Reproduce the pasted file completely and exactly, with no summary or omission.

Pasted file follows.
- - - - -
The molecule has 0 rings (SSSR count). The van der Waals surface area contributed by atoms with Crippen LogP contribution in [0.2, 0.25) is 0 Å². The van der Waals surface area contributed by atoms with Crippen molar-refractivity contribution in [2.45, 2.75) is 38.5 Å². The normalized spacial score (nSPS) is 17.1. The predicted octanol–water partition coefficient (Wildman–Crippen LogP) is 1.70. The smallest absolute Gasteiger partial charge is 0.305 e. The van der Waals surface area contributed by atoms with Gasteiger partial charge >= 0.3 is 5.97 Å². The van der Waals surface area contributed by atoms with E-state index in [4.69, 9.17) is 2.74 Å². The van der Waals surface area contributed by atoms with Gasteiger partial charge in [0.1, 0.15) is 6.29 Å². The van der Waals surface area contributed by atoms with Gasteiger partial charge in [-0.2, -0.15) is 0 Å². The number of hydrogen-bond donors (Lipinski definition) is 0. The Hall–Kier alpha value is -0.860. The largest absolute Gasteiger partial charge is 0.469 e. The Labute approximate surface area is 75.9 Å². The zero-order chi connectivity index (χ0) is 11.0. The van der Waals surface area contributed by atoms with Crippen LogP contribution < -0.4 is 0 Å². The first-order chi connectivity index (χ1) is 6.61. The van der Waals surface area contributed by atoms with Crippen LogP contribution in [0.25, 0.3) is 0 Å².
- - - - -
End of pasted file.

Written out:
The molecule has 0 rings (SSSR count). The van der Waals surface area contributed by atoms with Crippen LogP contribution in [0.2, 0.25) is 0 Å². The van der Waals surface area contributed by atoms with Crippen molar-refractivity contribution in [2.45, 2.75) is 38.5 Å². The normalized spacial score (nSPS) is 17.1. The predicted octanol–water partition coefficient (Wildman–Crippen LogP) is 1.70. The smallest absolute Gasteiger partial charge is 0.305 e. The van der Waals surface area contributed by atoms with Gasteiger partial charge >= 0.3 is 5.97 Å². The van der Waals surface area contributed by atoms with E-state index in [4.69, 9.17) is 2.74 Å². The van der Waals surface area contributed by atoms with Gasteiger partial charge in [0.1, 0.15) is 6.29 Å². The van der Waals surface area contributed by atoms with Gasteiger partial charge in [-0.2, -0.15) is 0 Å². The number of hydrogen-bond donors (Lipinski definition) is 0. The Hall–Kier alpha value is -0.860. The largest absolute Gasteiger partial charge is 0.469 e. The Labute approximate surface area is 75.9 Å². The zero-order chi connectivity index (χ0) is 11.0. The van der Waals surface area contributed by atoms with Crippen LogP contribution < -0.4 is 0 Å². The first-order chi connectivity index (χ1) is 6.61. The van der Waals surface area contributed by atoms with Crippen LogP contribution in [0.25, 0.3) is 0 Å².